I must go down to the seas again, to the lonely sea and the sky,
And all I ask is a tall ship and a star to steer her by;
And the wheel’s kick and the wind’s song and the white sail’s
And a grey mist on the sea’s face, and a grey dawn breaking.
I must go down to the seas again, for the call of the running tide
Is a wild call and a clear call that may not be denied;
And all I ask is a windy day with the white clouds flying,
And the flung spray and the blown spume, and the sea-gulls crying.
I must go down to the seas again, to the vagrant gypsy life,
To the gull’s way and the whale’s way where the wind’s like a
And all I ask is a merry yarn from a laughing fellow-rover,
And quiet sleep and a sweet dream when the long trick’s over.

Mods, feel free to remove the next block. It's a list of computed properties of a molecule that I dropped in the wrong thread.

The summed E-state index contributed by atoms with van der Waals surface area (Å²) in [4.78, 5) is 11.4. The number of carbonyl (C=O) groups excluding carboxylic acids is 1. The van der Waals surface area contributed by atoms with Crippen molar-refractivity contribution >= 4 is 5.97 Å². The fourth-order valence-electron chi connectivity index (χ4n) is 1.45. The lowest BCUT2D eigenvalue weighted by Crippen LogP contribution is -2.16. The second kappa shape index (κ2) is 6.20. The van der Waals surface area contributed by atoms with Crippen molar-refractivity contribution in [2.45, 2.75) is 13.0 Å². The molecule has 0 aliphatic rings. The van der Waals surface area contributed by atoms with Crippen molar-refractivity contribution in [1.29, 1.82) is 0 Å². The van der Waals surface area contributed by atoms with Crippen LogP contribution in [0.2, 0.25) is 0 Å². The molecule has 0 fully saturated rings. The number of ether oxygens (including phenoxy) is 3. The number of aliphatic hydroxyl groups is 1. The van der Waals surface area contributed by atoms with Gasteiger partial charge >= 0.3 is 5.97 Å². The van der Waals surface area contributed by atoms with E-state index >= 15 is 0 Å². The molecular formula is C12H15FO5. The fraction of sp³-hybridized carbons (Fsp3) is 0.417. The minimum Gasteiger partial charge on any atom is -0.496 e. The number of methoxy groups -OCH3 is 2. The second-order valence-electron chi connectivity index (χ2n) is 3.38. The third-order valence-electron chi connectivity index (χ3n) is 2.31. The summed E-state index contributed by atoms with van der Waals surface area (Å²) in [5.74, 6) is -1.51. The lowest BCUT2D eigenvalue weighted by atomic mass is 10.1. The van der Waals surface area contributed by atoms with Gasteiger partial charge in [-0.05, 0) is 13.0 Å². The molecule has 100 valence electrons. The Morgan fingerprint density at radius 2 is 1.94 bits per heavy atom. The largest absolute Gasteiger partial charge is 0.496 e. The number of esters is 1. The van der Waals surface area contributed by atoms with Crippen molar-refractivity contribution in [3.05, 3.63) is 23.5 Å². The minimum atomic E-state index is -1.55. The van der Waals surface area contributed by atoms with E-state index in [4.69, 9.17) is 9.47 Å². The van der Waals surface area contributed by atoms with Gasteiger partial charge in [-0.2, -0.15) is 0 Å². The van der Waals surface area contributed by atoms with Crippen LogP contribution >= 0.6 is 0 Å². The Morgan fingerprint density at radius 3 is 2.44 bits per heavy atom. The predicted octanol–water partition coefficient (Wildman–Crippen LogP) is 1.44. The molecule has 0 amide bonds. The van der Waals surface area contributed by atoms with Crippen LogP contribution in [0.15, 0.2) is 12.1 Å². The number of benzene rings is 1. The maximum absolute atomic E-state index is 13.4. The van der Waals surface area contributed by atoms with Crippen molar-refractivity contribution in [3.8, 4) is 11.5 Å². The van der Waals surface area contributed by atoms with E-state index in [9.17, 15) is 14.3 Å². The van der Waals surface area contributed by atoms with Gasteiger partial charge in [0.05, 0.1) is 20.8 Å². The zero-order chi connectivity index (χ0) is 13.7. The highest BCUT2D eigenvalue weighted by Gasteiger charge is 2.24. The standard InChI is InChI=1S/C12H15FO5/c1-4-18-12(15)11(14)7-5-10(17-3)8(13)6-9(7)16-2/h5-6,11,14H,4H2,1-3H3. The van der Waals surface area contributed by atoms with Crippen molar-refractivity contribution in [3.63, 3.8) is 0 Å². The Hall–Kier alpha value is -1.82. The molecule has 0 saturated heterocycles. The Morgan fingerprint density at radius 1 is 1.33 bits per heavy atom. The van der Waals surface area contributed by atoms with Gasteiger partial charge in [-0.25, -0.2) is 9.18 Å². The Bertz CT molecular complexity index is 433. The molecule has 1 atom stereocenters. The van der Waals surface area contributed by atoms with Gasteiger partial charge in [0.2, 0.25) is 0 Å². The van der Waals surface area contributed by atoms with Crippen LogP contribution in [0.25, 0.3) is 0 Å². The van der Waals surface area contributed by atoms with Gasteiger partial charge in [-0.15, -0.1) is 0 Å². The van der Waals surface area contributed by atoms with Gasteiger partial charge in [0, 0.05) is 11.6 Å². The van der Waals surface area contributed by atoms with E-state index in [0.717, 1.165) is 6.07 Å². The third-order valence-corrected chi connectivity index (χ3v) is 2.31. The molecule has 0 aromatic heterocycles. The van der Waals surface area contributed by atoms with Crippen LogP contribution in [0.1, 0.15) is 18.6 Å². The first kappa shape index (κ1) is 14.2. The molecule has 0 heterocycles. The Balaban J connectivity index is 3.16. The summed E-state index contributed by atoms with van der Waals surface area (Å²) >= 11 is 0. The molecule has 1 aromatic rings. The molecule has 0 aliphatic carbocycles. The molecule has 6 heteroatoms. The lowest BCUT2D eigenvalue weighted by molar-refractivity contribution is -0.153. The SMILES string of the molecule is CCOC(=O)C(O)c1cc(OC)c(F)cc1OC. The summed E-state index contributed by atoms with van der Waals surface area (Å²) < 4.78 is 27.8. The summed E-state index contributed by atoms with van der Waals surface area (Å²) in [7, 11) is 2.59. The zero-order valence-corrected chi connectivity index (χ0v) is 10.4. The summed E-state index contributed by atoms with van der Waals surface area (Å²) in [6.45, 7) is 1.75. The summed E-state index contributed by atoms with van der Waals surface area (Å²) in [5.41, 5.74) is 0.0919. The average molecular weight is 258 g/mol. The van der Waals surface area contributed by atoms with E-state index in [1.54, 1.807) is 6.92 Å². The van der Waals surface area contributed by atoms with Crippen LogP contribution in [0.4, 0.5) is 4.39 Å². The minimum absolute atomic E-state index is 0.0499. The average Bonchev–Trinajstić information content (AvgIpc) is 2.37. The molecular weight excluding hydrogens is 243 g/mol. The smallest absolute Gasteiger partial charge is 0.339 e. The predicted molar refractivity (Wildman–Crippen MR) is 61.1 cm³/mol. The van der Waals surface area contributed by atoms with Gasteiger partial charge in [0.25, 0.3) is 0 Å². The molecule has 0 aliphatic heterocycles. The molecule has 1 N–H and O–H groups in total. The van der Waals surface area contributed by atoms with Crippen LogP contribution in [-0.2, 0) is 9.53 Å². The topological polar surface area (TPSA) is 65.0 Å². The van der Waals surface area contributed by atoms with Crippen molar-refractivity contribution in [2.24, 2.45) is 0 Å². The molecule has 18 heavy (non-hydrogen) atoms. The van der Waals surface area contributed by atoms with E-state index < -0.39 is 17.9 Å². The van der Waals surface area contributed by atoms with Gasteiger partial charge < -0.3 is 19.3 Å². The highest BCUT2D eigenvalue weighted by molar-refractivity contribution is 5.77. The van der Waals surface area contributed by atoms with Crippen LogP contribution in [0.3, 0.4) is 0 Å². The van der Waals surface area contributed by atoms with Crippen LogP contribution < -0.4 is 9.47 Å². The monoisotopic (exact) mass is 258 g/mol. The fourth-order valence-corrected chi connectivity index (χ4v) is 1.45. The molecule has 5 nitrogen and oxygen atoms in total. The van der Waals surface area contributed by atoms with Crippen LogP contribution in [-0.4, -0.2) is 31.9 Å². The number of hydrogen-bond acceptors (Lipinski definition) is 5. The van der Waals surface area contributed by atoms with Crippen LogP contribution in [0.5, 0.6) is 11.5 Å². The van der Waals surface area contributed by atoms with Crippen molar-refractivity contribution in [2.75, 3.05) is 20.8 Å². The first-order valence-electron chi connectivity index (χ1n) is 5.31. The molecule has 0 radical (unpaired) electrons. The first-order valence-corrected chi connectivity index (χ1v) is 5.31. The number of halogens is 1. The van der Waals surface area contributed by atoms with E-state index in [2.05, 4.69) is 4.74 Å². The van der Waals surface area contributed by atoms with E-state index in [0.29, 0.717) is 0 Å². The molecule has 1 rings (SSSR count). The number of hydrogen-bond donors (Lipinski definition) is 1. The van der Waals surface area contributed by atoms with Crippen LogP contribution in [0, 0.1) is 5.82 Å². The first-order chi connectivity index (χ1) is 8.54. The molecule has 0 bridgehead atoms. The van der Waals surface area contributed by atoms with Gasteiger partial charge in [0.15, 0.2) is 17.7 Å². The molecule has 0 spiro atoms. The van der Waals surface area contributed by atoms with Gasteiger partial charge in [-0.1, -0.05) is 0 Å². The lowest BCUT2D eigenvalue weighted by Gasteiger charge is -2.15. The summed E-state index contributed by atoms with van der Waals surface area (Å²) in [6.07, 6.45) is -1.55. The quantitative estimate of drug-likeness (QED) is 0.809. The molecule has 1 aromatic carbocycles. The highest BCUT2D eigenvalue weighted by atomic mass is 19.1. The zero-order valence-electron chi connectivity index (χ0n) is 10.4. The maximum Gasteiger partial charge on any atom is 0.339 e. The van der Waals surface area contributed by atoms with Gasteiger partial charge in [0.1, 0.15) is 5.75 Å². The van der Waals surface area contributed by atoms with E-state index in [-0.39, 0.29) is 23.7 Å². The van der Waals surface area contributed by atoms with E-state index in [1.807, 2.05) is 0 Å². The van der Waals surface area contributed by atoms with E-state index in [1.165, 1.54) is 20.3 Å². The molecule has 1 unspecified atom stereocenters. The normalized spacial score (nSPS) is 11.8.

“Sea-Fever” was Olga’s
favorite poem. It had a special meaning
for her as a teenager living near the ocean in San Francisco. In her final years she shared it with Dan. He would read it to her when she was
bedridden because of her chemotherapy.
When Olga died, Dan—with Jim and Butch present—read it to her one last
time. After he and the hospice nurse
prepared her body for retrieval, dressing her in her favorite blouse and pajama
bottoms, Dan printed a copy of the poem, rolled it up, and placed it in her
hands. Once outside, he, Butch, and Dad
watched as the body, now sealed and covered, was rolled out on a gurney and
placed in the hearse. Butch wrapped his
arms around them both as the car, like a vessel carrying a body out to sea,
rolled out of the driveway and took Mom away.
The last two lines of “Sea-Fever,” Dan feels, will never be the